"The magazine is another way for us to let the world know about great emerging and established artists around NYC. It's kind of like a Juxtapoz for local artists."
Artist Rob Bebbington from the UK produces amazing caricatures using both spray paint and markers. Rob's work made its way into some wonderful events and festivals all over the UK as large murals. His fan page, DOODLESnDRIPS, on Facebook shows a lot of his process and sketches as well as final art.
Rob is recently expanding his work into prints and t-shirts, a great avenue to display his fun characters. Get on board by supporting his Kickstarter project. Rob is determined to produce his goods as a fair trade company, assuring the production is safe and producers receive fair pay, giving back to the community.
Gilles BOENISCH is a PhD in Information Sciences & Communication, an artist, designer, and digital manufacturing expert. He lives and works in Europe (France).
What is the inspiration behind your work?
As children, we examine many objects at length. We wanted to know and learn by having role models that give the impression of knowing everything. Generally they evaded our questions, that it was too complex to understand. We finally took the initiative, and took everything apart, everything we had on hand, all that was around, without the assurance of being able to restore. This required time and attention. Then it was only a representation and fantasy that took shape. After long moments of deconstruction, we finally arrived at the desired object: the main mechanism. Then we quickly forgot, and we moved to the next object to seize passionately about these bits of knowledge.
Tell us about the technique you use and why it represents what you do.
My « Undo » technique, is a way to "rediscover the inside" by "anatomical" investigation. This dissection incorporates the idea of "demolishing, amputating , slicing, dismembering, disarticulating, reverse engineering, and scrutinizing." It is a taboo dissection that is prohibited because it reveals an "emptiness of the inside," a profanation of the device. This secret offers an interior that is not easily discovered by many. So we dismantle the whole, we move from one to the other, we redispatch in a new way. In doing so, defeat is just an opportunity to create an opportunity for dialogue.
Tell us your plans for the future.
I plan to keep searching the imagination of the public by making them laugh or smile. A break such a shock, too, which provokes laughter: the expected and sometimes unexpected detonation. The rise and fall. So this is a good game, "a playful strategy from an 'I' to an "Other" to produce an effect of collusion between its author and to whom it is directed, to suspend the moment of the game, the anxiety of fate of the world. Specifically, my work focuses on collaboration to transmit my knowledge and approach, but also a message against the current stereotypes.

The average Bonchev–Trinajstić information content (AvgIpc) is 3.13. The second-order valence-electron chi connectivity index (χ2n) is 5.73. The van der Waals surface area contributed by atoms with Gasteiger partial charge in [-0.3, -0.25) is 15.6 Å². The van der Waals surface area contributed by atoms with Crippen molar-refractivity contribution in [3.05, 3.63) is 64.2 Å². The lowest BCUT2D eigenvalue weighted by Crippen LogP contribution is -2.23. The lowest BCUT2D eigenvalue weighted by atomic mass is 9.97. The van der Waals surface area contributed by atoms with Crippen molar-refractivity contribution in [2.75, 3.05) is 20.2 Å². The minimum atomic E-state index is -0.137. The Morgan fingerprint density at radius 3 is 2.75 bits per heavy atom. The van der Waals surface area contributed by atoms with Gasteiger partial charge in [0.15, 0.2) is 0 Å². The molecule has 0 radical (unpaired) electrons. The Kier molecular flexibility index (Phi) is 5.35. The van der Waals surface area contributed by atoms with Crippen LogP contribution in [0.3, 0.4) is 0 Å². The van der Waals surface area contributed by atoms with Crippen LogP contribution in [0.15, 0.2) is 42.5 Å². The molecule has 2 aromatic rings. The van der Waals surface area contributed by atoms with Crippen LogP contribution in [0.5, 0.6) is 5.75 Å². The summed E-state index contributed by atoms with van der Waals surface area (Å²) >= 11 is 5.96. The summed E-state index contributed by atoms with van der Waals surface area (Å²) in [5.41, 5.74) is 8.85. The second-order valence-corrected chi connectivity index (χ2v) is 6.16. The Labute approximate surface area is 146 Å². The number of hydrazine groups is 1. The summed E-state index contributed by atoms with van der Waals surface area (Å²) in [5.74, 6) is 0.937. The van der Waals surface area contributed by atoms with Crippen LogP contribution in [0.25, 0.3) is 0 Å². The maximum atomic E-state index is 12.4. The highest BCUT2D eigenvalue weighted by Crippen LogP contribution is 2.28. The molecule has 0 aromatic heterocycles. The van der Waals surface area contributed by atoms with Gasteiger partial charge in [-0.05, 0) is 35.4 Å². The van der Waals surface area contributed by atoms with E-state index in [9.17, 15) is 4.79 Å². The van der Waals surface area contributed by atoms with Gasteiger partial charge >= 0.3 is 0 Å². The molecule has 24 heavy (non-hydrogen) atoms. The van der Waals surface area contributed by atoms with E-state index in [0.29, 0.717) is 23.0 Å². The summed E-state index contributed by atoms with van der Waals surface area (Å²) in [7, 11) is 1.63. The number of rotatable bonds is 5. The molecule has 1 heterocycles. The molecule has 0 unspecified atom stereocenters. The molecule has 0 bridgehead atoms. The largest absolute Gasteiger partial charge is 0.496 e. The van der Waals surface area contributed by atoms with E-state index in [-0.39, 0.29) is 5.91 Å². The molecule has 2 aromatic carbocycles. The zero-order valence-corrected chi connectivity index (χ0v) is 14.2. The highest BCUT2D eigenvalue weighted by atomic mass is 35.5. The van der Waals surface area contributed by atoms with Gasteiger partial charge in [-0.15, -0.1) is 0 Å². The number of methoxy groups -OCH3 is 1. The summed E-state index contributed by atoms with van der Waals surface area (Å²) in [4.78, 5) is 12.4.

To review more of the work visit http://digitaldefeat.fr
This February Seyhoun Gallery near Beverly Hills had a landmark exhibition: Alexey Klokov’s Los Angeles debut. Klokov has exhibited all over the world from Moscow to London, from Tokyo to Washington. While not his first time showing in the United States, it is his first exhibit on the West Coast.
This was uncharted or at least less frequently travelled waters for the gallery as well. Seyhoun Gallery boasts the largest number of self-identified artists from abroad and patrons of any gallery in the city. Though they do branch out and draw in artists from all walks of life, to exhibit an artist of Klokov’s international renown is a great addition to Seyhoun’s roster.
Within the open, white walls of the Seyhoun Gallery, patrons and art lovers drifted from piece to piece. Their conversations filled the space with the delightful buzz of an exhibition that inspires discussion. An artist like Klokov inspires conversation in every space his work fills, which perhaps shows in his effort to use recognizable subjects in his works, which have been subtlety or unsubtlety abstracted to bring the artist’s audience into discussion with the piece.
The exhibit featured 10 works by Klokov drawn together from all around the world. There was something for everyone from lovers of the representational to devotees to abstraction. Featured prominently was Autobiography, a delightful splash of Roman and Cyrillic characters across a red field that inspires the viewer’s own contemplation of the meaning of the Self, and each of our own life stories. Delicate linework atop a creamy, rich background of red and blacks draws the indecipherable writing into sharp focus.
Among the other works exhibited were Inevitable, Urban Romance, and Spring Solo, each from wildly different series. The show itself was an exploration of the artist’s entire oeuvre. By gathering the diasporic artworks together, Seyhoun Gallery transported the viewer into Klokov’s studio, in a way. For nowhere else would you be able to walk such a short distance but be transported into a completely different world.